I’ve been stuck in bed for THREE YEARS waiting for an operation – no one will help me & my life is a waste

A DISABLED grandad who has been left bed-bound by a sore says his life has become a “waste” after waiting three years for surgery.

Danny Sullivan, 75, has been forced to stay in bed for up to 18 hours a day – but now fears Covid could be about to scupper his chances of finally getting treatment.

Granddad Danny Sullivan, 75, has been waiting for an operation on a sore on his buttocks for two years


Granddad Danny Sullivan, 75, has been waiting for an operation on a sore on his buttocks for two yearsCredit: BPM
He is paraplegic and spends up to 18 hours a day in bed - with no idea when his surgery will be scheduled


He is paraplegic and spends up to 18 hours a day in bed – with no idea when his surgery will be scheduledCredit: BPM

The grandad, from Kings Heath, Birmingham, has been waiting for an operation since the end of 2019.

He was hopeful when a surgery was first scheduled for April 2020, before the Covid pandemic led to it being put on hold indefinitely.

The subsequent huge treatment backlog means he has not been considered a priority for treatment and has been kept waiting ever since.

NHS trusts have been told to ensure all patients who have been waiting more than two years are treated.

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The pensioner is paralyzed from the waist down after he was injured in a car crash, and needs to use a wheelchair to get around when he is not bed-bound.

Danny says he tries to remain upbeat but admits all the time spent stuck in bed and the monotony of his days have got him down.

After his three years of agony, the 75-year-old was given some hope when he had a pre-op over the phone ahead of a planned biopsy earlier this year.

But his optimism was dashed when he was later told rising Covid levels have put the procedure in doubt, meaning his arduous wait could yet go on even longer.

Danny explained: “Since that time they have been in touch and they are not sure if they will get me in because Covid levels are rising again.”

For the last three years, the fed-up grandad has been largely consigned to his bed at his first-floor flat where district nurses visit every day to change his dressings.

The fact he uses a wheelchair means his sore on his buttocks will only get worse if he doesn’t stay off it for long periods.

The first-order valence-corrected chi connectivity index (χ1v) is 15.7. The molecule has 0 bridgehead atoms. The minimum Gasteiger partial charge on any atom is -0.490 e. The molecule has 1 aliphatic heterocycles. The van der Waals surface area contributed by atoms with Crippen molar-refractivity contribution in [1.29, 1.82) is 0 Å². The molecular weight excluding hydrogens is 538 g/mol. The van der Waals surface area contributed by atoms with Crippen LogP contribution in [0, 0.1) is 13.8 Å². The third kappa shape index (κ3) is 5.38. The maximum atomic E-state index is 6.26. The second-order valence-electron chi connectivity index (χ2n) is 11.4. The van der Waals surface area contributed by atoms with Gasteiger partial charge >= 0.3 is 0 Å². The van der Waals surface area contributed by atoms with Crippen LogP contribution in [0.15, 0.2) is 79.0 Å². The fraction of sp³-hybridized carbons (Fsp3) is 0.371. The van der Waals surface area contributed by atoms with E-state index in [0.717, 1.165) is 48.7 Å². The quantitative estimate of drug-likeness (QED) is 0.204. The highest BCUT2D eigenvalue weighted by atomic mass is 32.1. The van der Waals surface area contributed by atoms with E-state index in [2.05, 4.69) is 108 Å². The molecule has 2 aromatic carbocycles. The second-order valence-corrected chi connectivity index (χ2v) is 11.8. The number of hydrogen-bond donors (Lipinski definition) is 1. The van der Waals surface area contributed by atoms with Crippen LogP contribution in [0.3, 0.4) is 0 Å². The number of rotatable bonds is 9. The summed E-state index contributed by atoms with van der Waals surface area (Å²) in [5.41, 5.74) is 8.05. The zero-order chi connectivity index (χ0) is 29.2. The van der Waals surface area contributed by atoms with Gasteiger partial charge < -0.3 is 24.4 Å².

He told Birmingham Mail earlier in the year: “It would be so much better for my peace of mind and my general wellbeing.

“It just feels like a total waste of a life at the moment.

“The worst part of it is you have nothing to look forward to. You have no date.”

If you had anything to cling onto it would make life bearable

Danny Sullivan, 75

The progress over recent weeks has given him some hope, as he said “it looks like something is close to being in the offing.

“It’s encouraging that at least something is being done.”

Mr Sullivan has always insisted he does not expect to be prioritized over cancer patients and other urgent treatment but, equally, feels he has suffered enough.

“It is what it is,” he continues.

“There’s nothing else I can do. I got in touch with my local MP and he wrote to the hospital. It at least keeps my name at the fore.

“I never get totally down. It’s just drags it out – life is on hold.”

University Hospitals NHS Trust, which runs the QE, previously apologised for treatment delays which is said were a result of demands which “have never been higher”.

NHS waiting lists have reached record levels, with one in eight people in England now waiting for treatement.

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Over 6 million people are in a surgery queue, up by 1.2 million in a year as the NHS battles the Covid backlog.

Earlier this year, a poll found that 98 per cent of NHS managers say crippling job vacancies mean patients will suffer even longer as hospitals miss targets for clearing the Covid backlog due to staff shortages.

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